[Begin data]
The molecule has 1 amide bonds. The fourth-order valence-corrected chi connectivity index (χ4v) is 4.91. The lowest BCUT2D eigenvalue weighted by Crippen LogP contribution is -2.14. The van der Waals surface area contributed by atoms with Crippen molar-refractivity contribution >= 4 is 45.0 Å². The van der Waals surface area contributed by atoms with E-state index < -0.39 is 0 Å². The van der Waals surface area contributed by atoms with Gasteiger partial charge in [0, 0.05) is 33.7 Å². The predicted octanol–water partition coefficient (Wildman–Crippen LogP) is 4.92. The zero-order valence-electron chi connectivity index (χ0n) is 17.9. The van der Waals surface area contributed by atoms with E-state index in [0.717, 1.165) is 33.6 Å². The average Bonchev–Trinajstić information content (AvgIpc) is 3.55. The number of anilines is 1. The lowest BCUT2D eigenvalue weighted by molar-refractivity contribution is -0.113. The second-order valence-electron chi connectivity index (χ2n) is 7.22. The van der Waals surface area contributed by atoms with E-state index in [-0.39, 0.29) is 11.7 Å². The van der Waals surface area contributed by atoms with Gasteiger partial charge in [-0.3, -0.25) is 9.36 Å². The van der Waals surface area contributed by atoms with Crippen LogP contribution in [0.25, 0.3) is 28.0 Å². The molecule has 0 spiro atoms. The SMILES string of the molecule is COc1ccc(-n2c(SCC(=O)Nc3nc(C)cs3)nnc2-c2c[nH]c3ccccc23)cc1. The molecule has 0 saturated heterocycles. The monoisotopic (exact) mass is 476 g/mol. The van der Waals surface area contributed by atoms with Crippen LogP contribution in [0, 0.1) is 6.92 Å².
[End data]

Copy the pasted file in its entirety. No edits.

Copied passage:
The molecule has 1 amide bonds. The fourth-order valence-corrected chi connectivity index (χ4v) is 4.91. The lowest BCUT2D eigenvalue weighted by Crippen LogP contribution is -2.14. The van der Waals surface area contributed by atoms with Crippen molar-refractivity contribution >= 4 is 45.0 Å². The van der Waals surface area contributed by atoms with E-state index < -0.39 is 0 Å². The van der Waals surface area contributed by atoms with Gasteiger partial charge in [0, 0.05) is 33.7 Å². The predicted octanol–water partition coefficient (Wildman–Crippen LogP) is 4.92. The zero-order valence-electron chi connectivity index (χ0n) is 17.9. The van der Waals surface area contributed by atoms with E-state index in [0.717, 1.165) is 33.6 Å². The average Bonchev–Trinajstić information content (AvgIpc) is 3.55. The number of anilines is 1. The lowest BCUT2D eigenvalue weighted by molar-refractivity contribution is -0.113. The second-order valence-electron chi connectivity index (χ2n) is 7.22. The van der Waals surface area contributed by atoms with E-state index in [-0.39, 0.29) is 11.7 Å². The van der Waals surface area contributed by atoms with Gasteiger partial charge in [-0.3, -0.25) is 9.36 Å². The van der Waals surface area contributed by atoms with Crippen LogP contribution in [0.25, 0.3) is 28.0 Å². The molecule has 0 spiro atoms. The SMILES string of the molecule is COc1ccc(-n2c(SCC(=O)Nc3nc(C)cs3)nnc2-c2c[nH]c3ccccc23)cc1. The molecule has 0 saturated heterocycles. The monoisotopic (exact) mass is 476 g/mol. The van der Waals surface area contributed by atoms with Crippen LogP contribution in [0, 0.1) is 6.92 Å².